Does the name Chan Kong-Sang ring a bell? Perhaps you're more familiar with his "Western" name, Jackie Chan.
According to IMDb.com, the famed martial arts expert turned Hollywood actor got his English name from a construction worker in Australia named Jack, who served as his co-worker and mentor. Chan earned the nickname "Little Jack," which turned into Jackie, and that has stuck ever since.
With more and more Chinese joining the Western workforce, and with the help of globalization, many with traditionally Chinese names find themselves going through a process of adopting an English name that's easier to pronounce or relate to. A recent report by Quartz revived a piece originally printed in Beijing community magazine The Beijinger and written by Scott Kronick, a longtime resident of China and president of Ogilvy Public Relations North Asia offices.
In the piece, Kronick documents his fascination with the new aliases of his Chinese employees, many of whom went with less-than-traditional monikers when deciding their English names.
“I wondered why a colleague in our advertising office would call himself ‘Billboard’ Kwok. Or why my slightly heavyweight boss called himself ‘Beef’ Chen. Or why the advertising creative team donned such names as ‘Jesus’ Yeh and ‘Devil’ Zhou, and in case you had a question, you could ask for the Creative Director, ‘If’ Chen,” Kronick wrote.
Kronick also noted a seasonal trend among many Chinese women at his company, with all four seasons represented, as well as several months. “Quite literally, in my company we have or have had an ‘Autumn’ Guo, ‘Spring’ Cui, ‘Summer’ Sun, ‘Winter’ Xia, as well as a ‘February’ Lee, ‘March’ Chung, ‘April’ Fan, ‘May’ Liu, ‘June’ Dong, ‘July’ Guo, ‘September’ Li,” Kronick listed.
While some of the month-themed names -- like April, May and June -- aren't so unusual, many of the more offbeat seasonal names were chosen because of personal connections. Autumn told Kronick she chose her name because she was born in that season and because it is known as an auspiciously “fruitful and successful” time of the year, while Winter chose her name because it is the literal translation of her given name.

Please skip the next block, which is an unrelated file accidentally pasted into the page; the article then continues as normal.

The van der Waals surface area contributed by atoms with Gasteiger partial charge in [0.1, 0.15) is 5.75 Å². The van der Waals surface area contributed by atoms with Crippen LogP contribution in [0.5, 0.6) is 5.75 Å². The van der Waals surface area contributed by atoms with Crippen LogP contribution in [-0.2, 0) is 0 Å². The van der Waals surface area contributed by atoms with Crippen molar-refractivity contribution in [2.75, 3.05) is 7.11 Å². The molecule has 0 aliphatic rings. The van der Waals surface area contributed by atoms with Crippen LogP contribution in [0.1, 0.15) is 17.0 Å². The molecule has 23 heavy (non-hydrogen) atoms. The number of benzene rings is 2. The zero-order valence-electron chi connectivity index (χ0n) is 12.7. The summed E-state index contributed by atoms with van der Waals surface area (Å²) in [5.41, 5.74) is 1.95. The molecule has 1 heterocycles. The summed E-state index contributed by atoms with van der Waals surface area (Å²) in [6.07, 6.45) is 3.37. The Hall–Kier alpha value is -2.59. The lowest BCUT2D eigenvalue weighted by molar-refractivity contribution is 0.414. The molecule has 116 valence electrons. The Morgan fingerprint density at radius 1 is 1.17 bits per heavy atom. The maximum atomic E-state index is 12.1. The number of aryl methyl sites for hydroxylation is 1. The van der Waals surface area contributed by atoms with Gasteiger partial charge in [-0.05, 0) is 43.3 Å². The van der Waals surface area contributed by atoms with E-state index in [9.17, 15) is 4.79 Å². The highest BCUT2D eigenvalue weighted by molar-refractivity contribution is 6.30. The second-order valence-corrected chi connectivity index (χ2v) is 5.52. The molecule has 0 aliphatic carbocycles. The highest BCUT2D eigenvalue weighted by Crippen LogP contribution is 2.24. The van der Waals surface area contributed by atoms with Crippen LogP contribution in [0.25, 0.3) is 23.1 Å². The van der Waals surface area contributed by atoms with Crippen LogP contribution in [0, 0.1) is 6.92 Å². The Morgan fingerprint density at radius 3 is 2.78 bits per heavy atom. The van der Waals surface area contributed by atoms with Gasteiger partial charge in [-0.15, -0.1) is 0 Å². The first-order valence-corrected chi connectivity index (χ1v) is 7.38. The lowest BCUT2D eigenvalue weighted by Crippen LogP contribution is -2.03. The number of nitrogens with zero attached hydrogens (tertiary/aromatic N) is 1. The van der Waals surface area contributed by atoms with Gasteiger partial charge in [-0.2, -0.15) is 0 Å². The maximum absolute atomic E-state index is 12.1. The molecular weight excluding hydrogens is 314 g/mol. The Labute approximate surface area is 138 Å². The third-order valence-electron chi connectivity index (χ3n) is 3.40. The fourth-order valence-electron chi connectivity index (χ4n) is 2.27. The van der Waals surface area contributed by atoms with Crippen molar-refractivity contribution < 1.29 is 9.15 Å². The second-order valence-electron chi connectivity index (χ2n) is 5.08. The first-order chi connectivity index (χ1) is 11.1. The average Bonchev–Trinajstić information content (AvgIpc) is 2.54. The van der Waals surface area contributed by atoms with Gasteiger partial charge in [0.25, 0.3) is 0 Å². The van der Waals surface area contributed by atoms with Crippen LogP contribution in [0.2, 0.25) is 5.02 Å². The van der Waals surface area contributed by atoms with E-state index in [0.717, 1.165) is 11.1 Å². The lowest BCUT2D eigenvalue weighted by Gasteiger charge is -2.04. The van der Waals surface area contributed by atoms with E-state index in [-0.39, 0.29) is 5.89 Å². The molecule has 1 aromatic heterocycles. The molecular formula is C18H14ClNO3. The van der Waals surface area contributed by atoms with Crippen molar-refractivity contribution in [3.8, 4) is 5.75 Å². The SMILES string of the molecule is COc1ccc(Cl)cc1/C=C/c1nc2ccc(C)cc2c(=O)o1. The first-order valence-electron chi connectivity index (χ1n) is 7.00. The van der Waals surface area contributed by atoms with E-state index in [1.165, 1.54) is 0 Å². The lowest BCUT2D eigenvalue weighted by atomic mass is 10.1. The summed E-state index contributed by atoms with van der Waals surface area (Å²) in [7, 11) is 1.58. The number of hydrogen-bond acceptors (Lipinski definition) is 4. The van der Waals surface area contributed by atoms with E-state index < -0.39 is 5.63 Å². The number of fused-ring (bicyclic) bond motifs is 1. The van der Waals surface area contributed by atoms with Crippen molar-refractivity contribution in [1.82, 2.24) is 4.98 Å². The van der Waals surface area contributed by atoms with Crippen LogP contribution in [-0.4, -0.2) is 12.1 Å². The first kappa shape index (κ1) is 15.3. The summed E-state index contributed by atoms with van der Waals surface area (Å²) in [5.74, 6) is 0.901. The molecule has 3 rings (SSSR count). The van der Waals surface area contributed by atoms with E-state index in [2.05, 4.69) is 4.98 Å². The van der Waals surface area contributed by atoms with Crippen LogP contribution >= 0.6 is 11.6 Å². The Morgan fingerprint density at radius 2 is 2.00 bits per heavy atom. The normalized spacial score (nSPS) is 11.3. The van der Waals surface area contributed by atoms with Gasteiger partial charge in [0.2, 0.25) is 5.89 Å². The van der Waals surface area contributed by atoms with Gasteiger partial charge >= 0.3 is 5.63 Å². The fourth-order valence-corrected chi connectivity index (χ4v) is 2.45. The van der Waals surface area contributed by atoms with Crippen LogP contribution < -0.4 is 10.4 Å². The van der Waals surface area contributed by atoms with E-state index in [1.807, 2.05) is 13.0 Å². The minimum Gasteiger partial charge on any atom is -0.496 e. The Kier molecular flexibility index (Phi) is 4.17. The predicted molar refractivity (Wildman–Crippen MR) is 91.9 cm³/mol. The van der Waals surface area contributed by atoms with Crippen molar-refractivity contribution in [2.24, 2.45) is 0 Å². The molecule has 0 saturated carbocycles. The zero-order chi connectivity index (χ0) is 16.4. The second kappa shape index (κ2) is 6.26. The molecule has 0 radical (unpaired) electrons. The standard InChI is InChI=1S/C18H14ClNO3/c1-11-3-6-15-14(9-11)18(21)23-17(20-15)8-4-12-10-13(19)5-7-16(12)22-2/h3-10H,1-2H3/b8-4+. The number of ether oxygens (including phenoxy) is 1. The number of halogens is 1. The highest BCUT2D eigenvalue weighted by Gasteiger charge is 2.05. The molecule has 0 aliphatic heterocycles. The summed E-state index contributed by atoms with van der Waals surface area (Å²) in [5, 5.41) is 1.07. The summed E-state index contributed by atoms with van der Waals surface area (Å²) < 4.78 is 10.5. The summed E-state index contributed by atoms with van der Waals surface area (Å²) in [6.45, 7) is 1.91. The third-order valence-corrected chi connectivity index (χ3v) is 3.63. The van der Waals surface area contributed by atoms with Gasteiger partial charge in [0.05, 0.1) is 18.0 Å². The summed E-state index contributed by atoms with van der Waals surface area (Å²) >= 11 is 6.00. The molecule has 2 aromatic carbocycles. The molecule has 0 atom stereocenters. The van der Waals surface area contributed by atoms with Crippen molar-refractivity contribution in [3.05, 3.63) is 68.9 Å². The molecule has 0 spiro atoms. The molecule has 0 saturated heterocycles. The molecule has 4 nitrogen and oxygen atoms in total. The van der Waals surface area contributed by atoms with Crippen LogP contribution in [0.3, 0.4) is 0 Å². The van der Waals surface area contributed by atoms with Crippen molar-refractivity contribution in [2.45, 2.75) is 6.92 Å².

Kronick’s creative team at the advertising agency unsurprisingly had some of the more, well, creative names, including Chocolate, Popeye and Rocky.
“If you have trouble counting, don’t worry, we have our folks 'Eleven' Li and 'Twelve' Tang to help you. Our fastest-growing business is run by 'Pope' Li, who has 'Morning' Cao, 'Chairs' Chen and even a 'Shakira' Huang working in his office.”
However, not all Chinese take as much poetic license when choosing their English names. International Business Times’ own Sophie Song picked her English name based on her favorite character from a Korean television drama. Before settling on the name Sophie, she went by Dahlia, because it was the first word her mom saw when she opened up the dictionary. Between Dahlia, a name she went by in high school, and Sophie, the name she has used since college, and Xiaoke, her birth name, there's a lot of confusion when her friends and family meet.
Sophie said she opted to find an English name because Xiaoke would be difficult for many to pronounce correctly. As for IBTimes senior economic reporter Moran Zhang, she was lucky that her Chinese name was easy to pronounce, and she figured it would be less confusing to not have multiple aliases, so she kept it. However, to this day, she is sometimes called ‘Serene,’ not because of her calm nature but because she was given the English nickname by her teacher for a brief time in Middle School.
Michelle FlorCruz joined IBTimes in October of 2012 and has special interest in stories relating to politics, business and culture in China and other areas of Asia....